Owners of house in Fredericton heritage zone get OK to add modern apartments

·2 min read

A zoning amendment to allow two bachelor apartments to be added to a home in Fredericton's St. Anne's Heritage Preservation Zone has been approved by city council.

After a discussion council voted 8-4 in favour of the change.

The addition has been controversial because of its contemporary design, and some councillors said it could set a precedent for infill in the heritage area.

"This could be just the start of a lot of this," Coun. Eric Megarity said during the meeting. "Where does it begin and where does it end?"

Heritage board approved design

The Heritage Review Board approved the design over the summer. The decision before council at Monday night's meeting was to allow two bachelor apartments in the addition.

"The architectural side just doesn't fit what I think could have been done to make it fit," said Coun. Bruce Grandy. "My other point in this, is that we're talking about three businesses here, in one particular entity. We're talking about a store, we're talking about an Airbnb, which is a business, and we're talking about apartments."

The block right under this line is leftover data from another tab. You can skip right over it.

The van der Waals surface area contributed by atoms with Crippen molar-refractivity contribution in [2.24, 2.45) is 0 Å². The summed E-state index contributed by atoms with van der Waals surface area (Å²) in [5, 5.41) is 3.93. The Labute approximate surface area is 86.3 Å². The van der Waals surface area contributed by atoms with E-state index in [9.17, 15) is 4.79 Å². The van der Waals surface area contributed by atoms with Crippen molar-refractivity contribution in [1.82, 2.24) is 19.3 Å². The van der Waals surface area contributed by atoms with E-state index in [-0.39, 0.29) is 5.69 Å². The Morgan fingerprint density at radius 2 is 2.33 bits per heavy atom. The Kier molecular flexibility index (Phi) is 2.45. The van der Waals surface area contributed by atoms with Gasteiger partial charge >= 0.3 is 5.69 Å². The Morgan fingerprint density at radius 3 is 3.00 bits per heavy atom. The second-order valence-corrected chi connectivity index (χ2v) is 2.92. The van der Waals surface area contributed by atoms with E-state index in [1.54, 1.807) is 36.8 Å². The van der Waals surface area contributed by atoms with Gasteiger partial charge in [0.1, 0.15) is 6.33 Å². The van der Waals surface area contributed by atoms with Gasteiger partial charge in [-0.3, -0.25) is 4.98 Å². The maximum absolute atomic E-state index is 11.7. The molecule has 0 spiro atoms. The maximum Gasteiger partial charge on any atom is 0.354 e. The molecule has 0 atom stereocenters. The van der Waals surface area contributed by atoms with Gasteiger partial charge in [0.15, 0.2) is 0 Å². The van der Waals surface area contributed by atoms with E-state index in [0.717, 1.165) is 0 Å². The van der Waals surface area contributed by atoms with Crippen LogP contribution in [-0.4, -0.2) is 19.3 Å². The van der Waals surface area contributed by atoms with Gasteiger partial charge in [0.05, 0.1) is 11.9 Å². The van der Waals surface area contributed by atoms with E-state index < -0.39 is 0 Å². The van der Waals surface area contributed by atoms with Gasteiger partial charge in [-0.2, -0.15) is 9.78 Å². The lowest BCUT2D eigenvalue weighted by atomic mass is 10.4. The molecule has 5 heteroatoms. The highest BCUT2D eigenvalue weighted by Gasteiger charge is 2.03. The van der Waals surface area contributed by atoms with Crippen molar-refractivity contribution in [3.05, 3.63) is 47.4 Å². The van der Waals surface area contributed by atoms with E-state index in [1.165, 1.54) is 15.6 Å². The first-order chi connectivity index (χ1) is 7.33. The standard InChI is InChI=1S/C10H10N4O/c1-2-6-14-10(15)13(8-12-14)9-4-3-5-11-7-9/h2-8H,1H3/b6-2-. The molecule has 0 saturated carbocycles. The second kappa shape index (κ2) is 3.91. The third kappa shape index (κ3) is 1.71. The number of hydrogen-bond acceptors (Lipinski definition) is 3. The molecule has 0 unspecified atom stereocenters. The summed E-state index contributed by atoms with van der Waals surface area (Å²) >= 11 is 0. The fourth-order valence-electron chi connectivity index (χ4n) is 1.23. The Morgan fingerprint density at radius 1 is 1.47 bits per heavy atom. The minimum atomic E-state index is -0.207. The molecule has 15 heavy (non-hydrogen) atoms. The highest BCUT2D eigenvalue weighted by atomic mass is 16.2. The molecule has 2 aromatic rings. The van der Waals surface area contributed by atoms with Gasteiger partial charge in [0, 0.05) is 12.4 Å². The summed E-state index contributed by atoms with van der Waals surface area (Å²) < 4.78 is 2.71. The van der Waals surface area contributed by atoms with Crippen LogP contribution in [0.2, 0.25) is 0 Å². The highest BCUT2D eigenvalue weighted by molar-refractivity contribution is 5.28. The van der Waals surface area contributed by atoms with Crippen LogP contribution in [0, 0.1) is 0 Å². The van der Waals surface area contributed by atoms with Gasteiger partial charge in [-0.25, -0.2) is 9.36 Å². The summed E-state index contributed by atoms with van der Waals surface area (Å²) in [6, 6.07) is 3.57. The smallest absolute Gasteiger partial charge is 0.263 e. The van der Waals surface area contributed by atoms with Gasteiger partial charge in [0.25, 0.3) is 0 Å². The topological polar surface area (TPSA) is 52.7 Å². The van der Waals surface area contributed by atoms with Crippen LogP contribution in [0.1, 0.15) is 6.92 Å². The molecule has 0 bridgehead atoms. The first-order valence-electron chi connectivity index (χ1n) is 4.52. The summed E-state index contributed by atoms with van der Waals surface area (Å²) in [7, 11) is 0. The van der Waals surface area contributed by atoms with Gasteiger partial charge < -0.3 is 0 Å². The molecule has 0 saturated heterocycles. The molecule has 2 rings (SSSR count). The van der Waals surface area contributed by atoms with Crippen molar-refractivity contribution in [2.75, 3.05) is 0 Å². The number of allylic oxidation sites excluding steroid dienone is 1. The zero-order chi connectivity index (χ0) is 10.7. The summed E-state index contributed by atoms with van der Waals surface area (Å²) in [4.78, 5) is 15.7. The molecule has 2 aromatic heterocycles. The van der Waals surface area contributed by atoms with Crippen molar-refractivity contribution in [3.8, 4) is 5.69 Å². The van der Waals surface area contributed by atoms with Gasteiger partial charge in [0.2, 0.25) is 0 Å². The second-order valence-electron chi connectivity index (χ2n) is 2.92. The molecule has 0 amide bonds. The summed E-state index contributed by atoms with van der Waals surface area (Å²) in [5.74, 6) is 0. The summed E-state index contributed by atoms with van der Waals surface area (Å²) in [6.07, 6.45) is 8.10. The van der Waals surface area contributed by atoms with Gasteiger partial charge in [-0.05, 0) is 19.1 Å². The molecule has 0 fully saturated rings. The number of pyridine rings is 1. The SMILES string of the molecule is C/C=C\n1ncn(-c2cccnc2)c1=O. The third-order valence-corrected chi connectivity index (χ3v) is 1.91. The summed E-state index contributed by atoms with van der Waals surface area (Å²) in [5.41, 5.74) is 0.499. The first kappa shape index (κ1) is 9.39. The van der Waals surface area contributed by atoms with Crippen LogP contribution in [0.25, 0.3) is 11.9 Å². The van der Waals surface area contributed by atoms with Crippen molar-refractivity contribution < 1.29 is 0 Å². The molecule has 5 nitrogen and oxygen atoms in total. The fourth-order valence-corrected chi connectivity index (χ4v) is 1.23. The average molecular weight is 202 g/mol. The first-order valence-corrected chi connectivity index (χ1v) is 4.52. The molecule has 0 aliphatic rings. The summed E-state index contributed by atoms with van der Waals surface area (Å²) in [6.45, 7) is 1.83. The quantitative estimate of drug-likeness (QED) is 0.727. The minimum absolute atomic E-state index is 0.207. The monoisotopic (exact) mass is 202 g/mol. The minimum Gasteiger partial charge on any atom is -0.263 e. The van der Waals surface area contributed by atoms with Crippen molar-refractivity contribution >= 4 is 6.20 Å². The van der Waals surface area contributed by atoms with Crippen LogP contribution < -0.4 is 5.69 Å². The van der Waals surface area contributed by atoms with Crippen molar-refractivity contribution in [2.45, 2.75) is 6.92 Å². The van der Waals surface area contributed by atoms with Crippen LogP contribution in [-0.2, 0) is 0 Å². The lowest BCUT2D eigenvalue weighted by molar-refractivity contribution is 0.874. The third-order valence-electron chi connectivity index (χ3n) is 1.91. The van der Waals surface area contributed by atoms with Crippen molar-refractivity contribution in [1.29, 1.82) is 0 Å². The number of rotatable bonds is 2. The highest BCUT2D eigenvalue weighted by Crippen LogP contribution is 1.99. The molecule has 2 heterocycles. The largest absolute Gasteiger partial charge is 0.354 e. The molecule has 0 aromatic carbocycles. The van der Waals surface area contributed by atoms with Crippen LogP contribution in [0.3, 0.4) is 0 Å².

Grandy, Megarity, Stephen Chase and Kate Rogers were the four councillors who voted against the amendment.

Coun. John MacDermid said the redevelopment is smaller than what could have been approved in the space.

"I think [the development] manages the size and the scale in the context of the neighbourhood, away from potentially what by right, that zoning could entail," he said.

Coun. Henri Mallet said he was torn about the decision:

Rogers predicts more proposals for change

"I was trying to find a way to vote no on this, but that being said I think that wouldn't be fair on the applicant because I think they checked all the boxes, and I think for that reason I'll be supporting this resolution," he said.

Coun. Kate Rogers said the decision could mean more infill in the area.

"This area is particularly vulnerable," she said.

Rogers said two other prominent heritage properties in the neighbourhood that were owned by the Anglican Diocese and recently sold — Bishop's House and the diocesan synod house — will eventually be brought to the planning advisory committee for modifications.

"There hasn't been a lot of action in that area, but we're going to see quite a bit," Rogers said. "And I think we need to be sensitive. Everything we do is going to impact the next one."